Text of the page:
Making waves across the nation for the most benign concession to the working class, President Joe Biden has started an initiative towards student loan forgiveness.
As opposed to the U.S. government’s actions in the 2008 housing crisis, where ProPublica’s bailout tracker establishes that $245 billion were given to financial institutions to replenish their lost capital, the Biden administration has passed targeted legislation towards relieving debt of the working and middle class.
Specifically, anyone with an individual income under $125,000 or married couples making less than $250,000 combined is eligible for student loan forgiveness. There are two different statuses for student loan forgiveness, those with and without Pell Grants. Pell Grant recipients will get up to $20,000 in forgiveness with non-Pell Grant recipients receiving a maximum of $10,000 in forgiveness. In addition to this, another immediate effect is that there will be an extension to the pause on student loan repayment until Dec. 31 2022.
Biden’s initiative to lower the burden of education on the middle and working class has another two aspects: there will be reforms to the current student loan system to help current and future borrowers, and to the current Public Service Loan Forgiveness program. This will include a move to lower the costs of future payments by capping the monthly payments at 5% of discretionary income.
The White House Fact Sheet from the administration’s briefing room also states there will be an increase in the maximum amount for Pell Grants with the goal being to double them, the other major goal being to make community college free. This will then all be supplemented with the Department of Education working to ensure that colleges keep prices affordable and “ensure student borrowers get value for their college costs,” according to the fact sheet.
It is no secret that American wages have stagnated, and the Economic Policy Institute’s analysis of American wages shows a “shift of income from labor overall and toward capital owners.” In the face of economic inequality which has halted the ability for many to attain social mobility, this is the Biden administration’s attempt to reconcile class antagonisms that have been increasing ever since the Reagan administration.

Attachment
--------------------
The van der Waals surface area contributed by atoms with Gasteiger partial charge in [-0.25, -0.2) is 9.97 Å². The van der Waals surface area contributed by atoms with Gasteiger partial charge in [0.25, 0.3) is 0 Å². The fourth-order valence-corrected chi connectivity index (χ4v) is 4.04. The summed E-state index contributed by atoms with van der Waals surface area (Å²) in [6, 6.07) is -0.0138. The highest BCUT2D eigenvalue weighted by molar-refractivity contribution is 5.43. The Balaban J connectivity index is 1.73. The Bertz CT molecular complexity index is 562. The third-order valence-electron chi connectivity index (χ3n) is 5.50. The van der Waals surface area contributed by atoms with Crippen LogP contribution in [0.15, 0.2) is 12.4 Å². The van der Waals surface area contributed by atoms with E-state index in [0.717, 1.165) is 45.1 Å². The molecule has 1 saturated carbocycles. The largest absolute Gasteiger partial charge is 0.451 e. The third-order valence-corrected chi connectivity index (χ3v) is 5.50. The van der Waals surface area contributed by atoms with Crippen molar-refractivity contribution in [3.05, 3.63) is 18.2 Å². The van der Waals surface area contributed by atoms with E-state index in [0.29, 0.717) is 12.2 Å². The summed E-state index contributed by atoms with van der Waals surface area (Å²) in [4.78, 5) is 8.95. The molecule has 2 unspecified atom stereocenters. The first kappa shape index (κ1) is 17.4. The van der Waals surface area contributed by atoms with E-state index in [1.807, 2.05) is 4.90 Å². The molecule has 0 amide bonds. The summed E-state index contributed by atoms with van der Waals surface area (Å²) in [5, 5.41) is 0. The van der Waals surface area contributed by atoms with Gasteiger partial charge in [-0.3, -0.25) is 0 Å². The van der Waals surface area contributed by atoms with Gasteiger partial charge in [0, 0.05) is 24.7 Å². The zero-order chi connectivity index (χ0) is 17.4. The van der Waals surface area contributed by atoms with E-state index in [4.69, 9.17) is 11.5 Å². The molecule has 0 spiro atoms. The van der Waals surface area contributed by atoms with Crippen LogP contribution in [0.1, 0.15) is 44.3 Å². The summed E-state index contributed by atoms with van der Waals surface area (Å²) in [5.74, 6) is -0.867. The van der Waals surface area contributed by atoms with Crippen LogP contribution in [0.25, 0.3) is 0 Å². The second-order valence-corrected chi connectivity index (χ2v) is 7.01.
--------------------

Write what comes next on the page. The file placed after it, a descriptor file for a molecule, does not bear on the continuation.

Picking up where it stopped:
Wage stagnation began with Reagan’s 1980 term and trickle-down economic policies, and while long dead, his policies still have a chilling effect on wealth inequality. Biden’s offer, while a kind gesture, is still a far cry from the calls for free healthcare being made by the working class for almost 100 years now—with movements like the AIDS Coalition to Unleash Power (ACT UP) established in the 90s and the Committee for National Health Insurance from 1961 to 1988.
To gauge the response to this initiative, Pell Grant recipient and first-year transfer student Elizabeth Kufrovich was interviewed by the Catalyst. Coming from a family full of college educated women, Kufrovich, her mother and her sister stand to gain around $30,000 in forgiveness for the family. Kufrovich calls the plan “a good first step”
“They are starting to listen to working people and poorer Americans,” Kufrovich said. “For the past couple of years, they focused on a lot of broad coalition building and very much on middle class urban Americans. There hasn’t been a lot of actual listening to what policies to engage with in respect to attaining the ‘American Dream.’”
“Human civilization is about progress and making life better, the whole point of public policy is to increase the wellbeing of people over time,” Kufrovich continued, speaking on the possibilities for social mobilization through legislation like this. “People are less in debt, they have more money to spend in the economy. We’re a consumer spending economy, our gross domestic product (GDP) is mostly from spending inside the economy. We get more economic benefits in the long run from making a more manageable student loan system.”
In the aftermath of Biden’s efforts to make education affordable, Americans should have new standards for how tax revenue is utilized. The money to fund education is there, and the working class should not settle for any less with future administrations.